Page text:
- Tuesday, 17 March, 2020


What can we do to alleviate "pandemic anxiety" in order to maintain our mental health?


By now, the coronavirus is likely to have a direct impact on everyone's daily lives, including our mental health. According to research, events that trigger the strongest distress (bad, negative stress) are usually those that are insecure, novel, or that we feel we have no control over. Unfortunately, all three factors are true for the current situation, for fighting the virus. Moreover, we have to deal with these new and sometimes scary things relatively quickly, which can cause great anxiety. So, the feelings we have been experiencing in the recent weeks - anxiety, fear, insecurity, inertia, worrying about the future - are completely normal. The world we used to know to be more or less safe now looks like an insecure and potentially dangerous place with many new, unknown tasks ahead of us. There are many ways in which we can respond to this, depending on our coping strategies and experiences. It is important to keep in mind that although the situation is new and uncertain, we are not completely helpless because we can influence our reactions to stress and our emotions as well.

In the short articles published in the next few days, we will summarize the most important tips (strategies) to strengthen our psychological immune system and to manage the mental strain evolved due to the epidemic. So how do we stay PERSISTENT in this situation?

1. sense of control

One of the main causes of the "coronavirus anxiety" is that we feel that the situation is out of control. We do not know who is infected, whether we are infected, what measures are expected, how long will it last and how will it affect us? The range of questions is endless… It seems logical that it may help if we can increase our sense of control in a given situation. Let us think about what we can actually influence and what we cannot. The more time we spend on things we can influence instead of the ones we have no control over, the less uncertain and anxious we will feel about the situation. We can retain our capacity to act and apply active coping strategies. For example, I decide to stay at home, and I decide to shop with more planning and more consciously! In the media, negative events have much greater weight than in reality, and we also tend to experience negative life events more intensively. This is still the case because we are informed daily or several times a day about the destruction caused by the epidemic. Instead of thinking about this, it may help to focus on protecting the most vulnerable, the elderly and the chronic patients, rather than ourselves.

Things I can influence

Things I cannot influence

I wash my hands regularly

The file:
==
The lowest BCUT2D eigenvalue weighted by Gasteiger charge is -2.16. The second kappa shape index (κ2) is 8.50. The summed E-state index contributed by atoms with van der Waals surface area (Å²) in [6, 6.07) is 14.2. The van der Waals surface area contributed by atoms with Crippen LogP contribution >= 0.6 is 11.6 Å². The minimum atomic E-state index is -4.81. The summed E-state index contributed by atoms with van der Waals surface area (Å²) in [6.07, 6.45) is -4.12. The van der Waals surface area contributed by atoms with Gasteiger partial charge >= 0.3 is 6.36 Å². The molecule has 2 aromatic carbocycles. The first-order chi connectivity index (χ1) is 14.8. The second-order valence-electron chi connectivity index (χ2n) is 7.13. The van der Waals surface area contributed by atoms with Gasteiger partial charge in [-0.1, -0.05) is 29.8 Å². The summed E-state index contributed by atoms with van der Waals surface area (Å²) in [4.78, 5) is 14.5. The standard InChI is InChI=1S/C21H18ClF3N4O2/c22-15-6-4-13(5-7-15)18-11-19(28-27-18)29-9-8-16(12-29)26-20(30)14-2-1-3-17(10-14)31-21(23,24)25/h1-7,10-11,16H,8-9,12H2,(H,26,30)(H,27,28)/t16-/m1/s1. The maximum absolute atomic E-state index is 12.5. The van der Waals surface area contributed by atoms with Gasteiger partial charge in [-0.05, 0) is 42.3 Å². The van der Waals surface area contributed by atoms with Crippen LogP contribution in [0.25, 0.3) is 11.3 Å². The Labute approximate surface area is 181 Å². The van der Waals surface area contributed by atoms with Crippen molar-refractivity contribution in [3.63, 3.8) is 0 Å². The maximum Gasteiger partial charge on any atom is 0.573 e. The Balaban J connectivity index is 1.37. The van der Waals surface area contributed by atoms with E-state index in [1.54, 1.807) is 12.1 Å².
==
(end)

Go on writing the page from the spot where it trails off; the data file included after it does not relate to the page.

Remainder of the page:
Whether other people wash their hands

I avoid any contact, I stay at home

Whether other people avoid any contact and stay at home

I transform my negative thoughts and reactions

What others think, how they react to news in the media

I take care of myself and others

Whether others are looking after me

The further spreading of the virus

The appearance of the virus

2. information

In addition to increasing our sense of control, it is important to filter the information properly. It is our instinctive characteristic that when we face an unfamiliar situation, we search for more information and we are more sensitive to negative information. In case of an emergency, we often experience irrational anxiety, which further narrows our thinking. It is therefore extremely important that we do not expose ourselves to unreliable and inaccurate information. Almost every minute some news arrive, so it is important that you get information from fewer but credible sources (e.g. WHO, official information websites), read critically, always check the source, and do not share fearmongering or fake news. Finally, a practical piece of advice: limit the number of times we consume news a day, for example, by checking in the morning and in the evening the websites, news we consider to be authentic.

3. social support

Stay in touch with others and seek social support. It is true that during an epidemic we need to physically isolate ourselves from others, but do not lock yourself up! Talk to your relatives and friends via the phone or the Internet. When we talk about our fears, our negative emotions, we get a little relief. Let us not just talk, but also listen to what they tell us. That is, feel free to "vent" and make others "vent"! Such conversations can also ease the anxiety of our own and others. If we feel that anxiety inhibits us in our daily activities, we should contact a specialist who can provide psychological counselling online. Free psychological online counselling is available for our School’s students and staff, visit for more details. In addition, the #poteathome cooperation program will include many online programs in the coming period about which you can find more information on the POTE events Facebook page.